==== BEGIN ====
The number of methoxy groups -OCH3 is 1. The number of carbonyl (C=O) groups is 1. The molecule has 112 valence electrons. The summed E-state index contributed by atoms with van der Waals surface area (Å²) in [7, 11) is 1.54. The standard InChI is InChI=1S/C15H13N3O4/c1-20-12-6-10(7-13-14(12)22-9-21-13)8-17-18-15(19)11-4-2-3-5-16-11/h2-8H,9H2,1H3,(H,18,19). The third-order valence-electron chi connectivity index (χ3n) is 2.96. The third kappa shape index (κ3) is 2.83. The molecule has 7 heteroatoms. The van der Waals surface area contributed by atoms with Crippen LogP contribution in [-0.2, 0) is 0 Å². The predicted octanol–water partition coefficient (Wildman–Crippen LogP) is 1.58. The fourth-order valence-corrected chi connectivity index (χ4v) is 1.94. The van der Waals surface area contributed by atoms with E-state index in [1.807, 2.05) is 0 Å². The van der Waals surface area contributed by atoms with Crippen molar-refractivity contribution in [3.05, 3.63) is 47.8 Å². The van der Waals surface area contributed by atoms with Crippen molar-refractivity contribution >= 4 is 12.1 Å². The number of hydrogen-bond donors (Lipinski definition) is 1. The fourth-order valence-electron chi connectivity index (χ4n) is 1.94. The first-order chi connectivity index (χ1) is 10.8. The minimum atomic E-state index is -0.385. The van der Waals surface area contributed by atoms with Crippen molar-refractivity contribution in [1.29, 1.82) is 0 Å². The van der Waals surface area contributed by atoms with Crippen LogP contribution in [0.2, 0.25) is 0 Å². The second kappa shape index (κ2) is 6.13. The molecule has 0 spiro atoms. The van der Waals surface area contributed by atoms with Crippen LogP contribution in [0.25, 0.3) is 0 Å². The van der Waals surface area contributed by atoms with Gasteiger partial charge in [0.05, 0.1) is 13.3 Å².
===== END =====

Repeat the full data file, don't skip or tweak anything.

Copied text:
The number of methoxy groups -OCH3 is 1. The number of carbonyl (C=O) groups is 1. The molecule has 112 valence electrons. The summed E-state index contributed by atoms with van der Waals surface area (Å²) in [7, 11) is 1.54. The standard InChI is InChI=1S/C15H13N3O4/c1-20-12-6-10(7-13-14(12)22-9-21-13)8-17-18-15(19)11-4-2-3-5-16-11/h2-8H,9H2,1H3,(H,18,19). The third-order valence-electron chi connectivity index (χ3n) is 2.96. The third kappa shape index (κ3) is 2.83. The molecule has 7 heteroatoms. The van der Waals surface area contributed by atoms with Crippen LogP contribution in [-0.2, 0) is 0 Å². The predicted octanol–water partition coefficient (Wildman–Crippen LogP) is 1.58. The fourth-order valence-corrected chi connectivity index (χ4v) is 1.94. The van der Waals surface area contributed by atoms with E-state index in [1.807, 2.05) is 0 Å². The van der Waals surface area contributed by atoms with Crippen molar-refractivity contribution in [3.05, 3.63) is 47.8 Å². The van der Waals surface area contributed by atoms with Crippen molar-refractivity contribution >= 4 is 12.1 Å². The number of hydrogen-bond donors (Lipinski definition) is 1. The fourth-order valence-electron chi connectivity index (χ4n) is 1.94. The first-order chi connectivity index (χ1) is 10.8. The minimum atomic E-state index is -0.385. The van der Waals surface area contributed by atoms with Crippen molar-refractivity contribution in [1.29, 1.82) is 0 Å². The van der Waals surface area contributed by atoms with Crippen LogP contribution in [0.2, 0.25) is 0 Å². The second kappa shape index (κ2) is 6.13. The molecule has 0 spiro atoms. The van der Waals surface area contributed by atoms with Crippen LogP contribution in [0.25, 0.3) is 0 Å². The van der Waals surface area contributed by atoms with Gasteiger partial charge in [0.05, 0.1) is 13.3 Å².